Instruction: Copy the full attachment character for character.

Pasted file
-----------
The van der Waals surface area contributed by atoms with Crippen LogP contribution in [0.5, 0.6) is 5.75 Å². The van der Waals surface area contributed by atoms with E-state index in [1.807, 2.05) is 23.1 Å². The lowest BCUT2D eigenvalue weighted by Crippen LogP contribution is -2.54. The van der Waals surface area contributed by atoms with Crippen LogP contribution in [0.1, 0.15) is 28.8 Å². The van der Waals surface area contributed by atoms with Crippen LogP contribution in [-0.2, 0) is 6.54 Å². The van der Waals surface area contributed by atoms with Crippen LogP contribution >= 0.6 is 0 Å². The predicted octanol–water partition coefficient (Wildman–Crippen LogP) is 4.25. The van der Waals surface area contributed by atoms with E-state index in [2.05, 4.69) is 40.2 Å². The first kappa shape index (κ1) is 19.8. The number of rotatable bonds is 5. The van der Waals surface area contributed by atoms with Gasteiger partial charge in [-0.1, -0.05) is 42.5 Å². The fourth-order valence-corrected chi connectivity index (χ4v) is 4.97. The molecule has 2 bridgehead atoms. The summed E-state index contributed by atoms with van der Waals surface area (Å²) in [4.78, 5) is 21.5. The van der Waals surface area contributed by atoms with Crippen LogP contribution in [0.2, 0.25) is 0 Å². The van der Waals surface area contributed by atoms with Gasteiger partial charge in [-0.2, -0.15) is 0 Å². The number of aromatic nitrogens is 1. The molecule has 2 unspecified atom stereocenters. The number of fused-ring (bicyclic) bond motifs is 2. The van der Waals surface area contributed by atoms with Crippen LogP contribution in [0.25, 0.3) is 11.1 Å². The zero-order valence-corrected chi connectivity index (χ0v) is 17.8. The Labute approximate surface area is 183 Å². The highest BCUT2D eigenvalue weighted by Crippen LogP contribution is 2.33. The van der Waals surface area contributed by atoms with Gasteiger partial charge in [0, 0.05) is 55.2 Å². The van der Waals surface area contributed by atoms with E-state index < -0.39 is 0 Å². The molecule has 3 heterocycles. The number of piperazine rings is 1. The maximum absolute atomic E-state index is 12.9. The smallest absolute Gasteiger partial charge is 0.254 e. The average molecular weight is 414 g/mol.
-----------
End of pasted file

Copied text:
The van der Waals surface area contributed by atoms with Crippen LogP contribution in [0.5, 0.6) is 5.75 Å². The van der Waals surface area contributed by atoms with E-state index in [1.807, 2.05) is 23.1 Å². The lowest BCUT2D eigenvalue weighted by Crippen LogP contribution is -2.54. The van der Waals surface area contributed by atoms with Crippen LogP contribution in [0.1, 0.15) is 28.8 Å². The van der Waals surface area contributed by atoms with Crippen LogP contribution in [-0.2, 0) is 6.54 Å². The van der Waals surface area contributed by atoms with Crippen LogP contribution >= 0.6 is 0 Å². The predicted octanol–water partition coefficient (Wildman–Crippen LogP) is 4.25. The van der Waals surface area contributed by atoms with E-state index in [2.05, 4.69) is 40.2 Å². The first kappa shape index (κ1) is 19.8. The number of rotatable bonds is 5. The van der Waals surface area contributed by atoms with Gasteiger partial charge in [-0.1, -0.05) is 42.5 Å². The fourth-order valence-corrected chi connectivity index (χ4v) is 4.97. The molecule has 2 bridgehead atoms. The summed E-state index contributed by atoms with van der Waals surface area (Å²) in [4.78, 5) is 21.5. The van der Waals surface area contributed by atoms with Crippen LogP contribution in [0.2, 0.25) is 0 Å². The van der Waals surface area contributed by atoms with Gasteiger partial charge in [-0.2, -0.15) is 0 Å². The number of aromatic nitrogens is 1. The molecule has 2 unspecified atom stereocenters. The number of fused-ring (bicyclic) bond motifs is 2. The van der Waals surface area contributed by atoms with Crippen LogP contribution in [0.25, 0.3) is 11.1 Å². The zero-order valence-corrected chi connectivity index (χ0v) is 17.8. The Labute approximate surface area is 183 Å². The highest BCUT2D eigenvalue weighted by Crippen LogP contribution is 2.33. The van der Waals surface area contributed by atoms with Gasteiger partial charge in [0, 0.05) is 55.2 Å². The van der Waals surface area contributed by atoms with E-state index < -0.39 is 0 Å². The molecule has 3 heterocycles. The number of piperazine rings is 1. The maximum absolute atomic E-state index is 12.9. The smallest absolute Gasteiger partial charge is 0.254 e. The average molecular weight is 414 g/mol.